Tuesday 07 Apr 2020 | 09:22 | SYDNEY
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China-US geopolitics in the age of corona

The coronavirus pandemic is a “black swan” moment: a rare and unpredictable event that could have momentous, system-wide, and unforeseen consequences. China deserves credit for having mobilised quickly, efficiently, and effectively after initial missteps to defeat the Covid-19 disease.

Joe Biden and the ghosts of elections past

Back in 2008, the Democrats were excited about Senator Barack Obama’s run for US President, but he was also perceived as a newcomer and a change agent. When Senator Joe Biden – who first ran for President in 1988 – agreed to sign on as Obama’s nominee for Vice President, he provided a

Iran: Sanctions vs sympathy

The Covid-19 pandemic has thrown up some serious moral questions for society, including ones to do with decisions on treatment priorities for health workers under severe pressure. But another moral issue has arisen in the international relations field – in the midst of a pandemic, how appropriate

The curious case of the US Sri Lanka sanctions

In February, the United States imposed individual sanctions against Sri Lankan military chief Shavendra Silva, who is presently both the Acting Chief of Defence Staff and Commander of the Sri Lanka Army. The move essentially means that Silva and his family cannot enter the United States “due to

Who will be the 21st century’s rule maker?

Mike Mazarr and I are debating the way Asia will be “governed” in future. That term needs to be placed in quote marks because international affairs aren’t analogous to domestic politics – there is no supreme sovereign authority with a monopoly on the legitimate use of force, so states

Elizabeth Warren is far from finished

On Thursday afternoon in Boston this week, Senator Elizabeth Warren stood in front of her home with her husband Bruce Mann and dog Bailey to announce that she would be dropping out of the 2020 US presidential race. This outcome hardly seemed likely just five months ago, when Warren was leading the

Power and legitimacy go hand in hand

I was delighted to read Sam Roggeveen’s thoughtful reply to The Interpreter article by Ali Wyne and myself about the relative qualities of US and Chinese power. Roggeveen makes good points; I agree, for example, that US military power has been critical to the post-war order. But I remain convinced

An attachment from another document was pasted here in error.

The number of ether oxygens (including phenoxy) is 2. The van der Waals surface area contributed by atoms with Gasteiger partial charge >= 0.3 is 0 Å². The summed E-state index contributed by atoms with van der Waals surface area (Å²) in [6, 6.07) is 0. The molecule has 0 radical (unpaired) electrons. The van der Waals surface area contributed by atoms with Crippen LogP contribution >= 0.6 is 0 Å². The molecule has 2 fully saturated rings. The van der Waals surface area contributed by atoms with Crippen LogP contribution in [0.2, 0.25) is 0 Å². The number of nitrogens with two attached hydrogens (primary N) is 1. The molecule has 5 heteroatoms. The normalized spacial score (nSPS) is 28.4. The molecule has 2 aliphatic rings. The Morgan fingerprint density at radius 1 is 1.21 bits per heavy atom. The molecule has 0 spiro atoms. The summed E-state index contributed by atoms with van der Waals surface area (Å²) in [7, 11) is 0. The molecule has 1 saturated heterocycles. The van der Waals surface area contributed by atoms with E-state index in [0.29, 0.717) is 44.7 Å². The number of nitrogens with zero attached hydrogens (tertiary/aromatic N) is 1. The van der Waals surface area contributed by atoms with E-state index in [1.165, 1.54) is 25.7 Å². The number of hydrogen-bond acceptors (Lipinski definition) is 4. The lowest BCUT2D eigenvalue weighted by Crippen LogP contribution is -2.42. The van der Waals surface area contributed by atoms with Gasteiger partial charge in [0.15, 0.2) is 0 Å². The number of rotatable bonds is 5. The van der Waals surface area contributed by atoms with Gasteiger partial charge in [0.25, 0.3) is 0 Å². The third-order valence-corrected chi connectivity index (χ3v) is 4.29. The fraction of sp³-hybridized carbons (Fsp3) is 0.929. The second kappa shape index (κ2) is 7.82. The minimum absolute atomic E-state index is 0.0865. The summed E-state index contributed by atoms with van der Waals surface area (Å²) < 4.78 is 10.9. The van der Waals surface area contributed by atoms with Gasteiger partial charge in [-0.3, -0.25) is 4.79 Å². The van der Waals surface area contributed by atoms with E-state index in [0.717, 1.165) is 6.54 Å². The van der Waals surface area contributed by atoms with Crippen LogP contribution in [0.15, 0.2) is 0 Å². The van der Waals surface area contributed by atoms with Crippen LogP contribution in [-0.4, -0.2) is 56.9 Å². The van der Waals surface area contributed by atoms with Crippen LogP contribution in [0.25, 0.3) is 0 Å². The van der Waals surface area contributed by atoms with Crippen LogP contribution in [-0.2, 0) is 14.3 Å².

Pushing the Philippines‑US alliance over the cliff

The termination of the 1998 Philippines-US Visiting Forces Agreement (VFA) initiated by the Duterte administration will mark a historic disruption of American power projection in the Asia-Pacific, and deal a serious blow to the United Nations Convention on the Law of the Sea–based maritime order

In Africa, the US plays catch-up with China

US Secretary of State Mike Pompeo has announced his first trip to Africa, 15–19 February, with stops in Senegal, Ethiopia, and Angola. The choice of these three countries demonstrates that the US remains focused on security and economic investment issues in Africa, and, in the case of Angola, is

Trump impeachment: The aftermath

Last week late on Wednesday afternoon, the 134-day impeachment proceedings against US President Donald Trump ended with a near party-line vote in the Senate in favor of acquittal. While few ever doubted this outcome, there were times when it seemed possible that three or four Republican Senators

Trump’s White House: State of chaos

The State of the Union, the US president’s annual speech before a joint session of congress, is invariably a theatrical affair, replete with praise for a string of everyday heroes and inspiring figures. Superlatives being the order of the day, the State of the Union is a perfect vehicle for

A new ambassador in Washington

Joe Hockey, former Treasurer, has stepped down as Australia’s ambassador to the United States and will soon be replaced by another former cabinet minister, Arthur Sinodinos. In bureaucracies, changes in personnel should not matter, but in this instance the change will be palpable. The new

Trump’s State of the Union: A preview

Next Tuesday night, US President Donald Trump will deliver America’s annual State of the Union address before a joint session of Congress – the Senate and the House of Representatives combined. The address descends from a requirement in Article II, section 3 of the US Constitution. Until Woodrow

Russia makes its presence known in Iran crisis